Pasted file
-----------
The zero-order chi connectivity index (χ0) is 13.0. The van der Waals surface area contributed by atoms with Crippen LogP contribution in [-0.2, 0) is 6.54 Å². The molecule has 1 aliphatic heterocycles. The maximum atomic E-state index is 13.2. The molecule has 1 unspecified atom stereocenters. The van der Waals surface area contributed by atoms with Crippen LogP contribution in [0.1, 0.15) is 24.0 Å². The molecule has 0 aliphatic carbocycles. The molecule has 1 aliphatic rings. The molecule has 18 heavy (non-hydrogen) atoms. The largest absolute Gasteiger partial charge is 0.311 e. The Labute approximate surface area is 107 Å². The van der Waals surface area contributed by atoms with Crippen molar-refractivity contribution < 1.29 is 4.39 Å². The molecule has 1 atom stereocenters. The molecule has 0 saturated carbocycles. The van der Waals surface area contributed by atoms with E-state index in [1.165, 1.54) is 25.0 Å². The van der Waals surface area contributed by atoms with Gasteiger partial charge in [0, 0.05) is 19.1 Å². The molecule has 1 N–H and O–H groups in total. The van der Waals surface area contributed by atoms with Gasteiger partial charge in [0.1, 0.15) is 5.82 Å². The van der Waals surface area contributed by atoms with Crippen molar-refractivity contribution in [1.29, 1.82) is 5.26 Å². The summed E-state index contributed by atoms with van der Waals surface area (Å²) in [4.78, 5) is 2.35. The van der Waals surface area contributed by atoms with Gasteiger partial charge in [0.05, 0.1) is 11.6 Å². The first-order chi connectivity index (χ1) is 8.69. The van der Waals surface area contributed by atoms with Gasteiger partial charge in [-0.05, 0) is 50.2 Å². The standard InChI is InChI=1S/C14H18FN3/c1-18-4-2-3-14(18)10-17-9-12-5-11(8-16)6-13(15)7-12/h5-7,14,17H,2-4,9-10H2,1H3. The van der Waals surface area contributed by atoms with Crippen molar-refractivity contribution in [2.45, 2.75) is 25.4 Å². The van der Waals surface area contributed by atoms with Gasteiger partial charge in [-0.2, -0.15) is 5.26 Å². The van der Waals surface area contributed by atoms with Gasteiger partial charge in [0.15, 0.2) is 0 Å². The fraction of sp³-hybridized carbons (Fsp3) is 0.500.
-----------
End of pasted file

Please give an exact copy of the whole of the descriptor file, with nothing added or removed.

The zero-order chi connectivity index (χ0) is 13.0. The van der Waals surface area contributed by atoms with Crippen LogP contribution in [-0.2, 0) is 6.54 Å². The molecule has 1 aliphatic heterocycles. The maximum atomic E-state index is 13.2. The molecule has 1 unspecified atom stereocenters. The van der Waals surface area contributed by atoms with Crippen LogP contribution in [0.1, 0.15) is 24.0 Å². The molecule has 0 aliphatic carbocycles. The molecule has 1 aliphatic rings. The molecule has 18 heavy (non-hydrogen) atoms. The largest absolute Gasteiger partial charge is 0.311 e. The Labute approximate surface area is 107 Å². The van der Waals surface area contributed by atoms with Crippen molar-refractivity contribution < 1.29 is 4.39 Å². The molecule has 1 atom stereocenters. The molecule has 0 saturated carbocycles. The van der Waals surface area contributed by atoms with E-state index in [1.165, 1.54) is 25.0 Å². The van der Waals surface area contributed by atoms with Gasteiger partial charge in [0, 0.05) is 19.1 Å². The molecule has 1 N–H and O–H groups in total. The van der Waals surface area contributed by atoms with Gasteiger partial charge in [0.1, 0.15) is 5.82 Å². The van der Waals surface area contributed by atoms with Crippen molar-refractivity contribution in [1.29, 1.82) is 5.26 Å². The summed E-state index contributed by atoms with van der Waals surface area (Å²) in [4.78, 5) is 2.35. The van der Waals surface area contributed by atoms with Gasteiger partial charge in [0.05, 0.1) is 11.6 Å². The first-order chi connectivity index (χ1) is 8.69. The van der Waals surface area contributed by atoms with Gasteiger partial charge in [-0.05, 0) is 50.2 Å². The standard InChI is InChI=1S/C14H18FN3/c1-18-4-2-3-14(18)10-17-9-12-5-11(8-16)6-13(15)7-12/h5-7,14,17H,2-4,9-10H2,1H3. The van der Waals surface area contributed by atoms with Crippen molar-refractivity contribution in [2.45, 2.75) is 25.4 Å². The van der Waals surface area contributed by atoms with Gasteiger partial charge in [-0.2, -0.15) is 5.26 Å². The van der Waals surface area contributed by atoms with Gasteiger partial charge in [0.15, 0.2) is 0 Å². The fraction of sp³-hybridized carbons (Fsp3) is 0.500.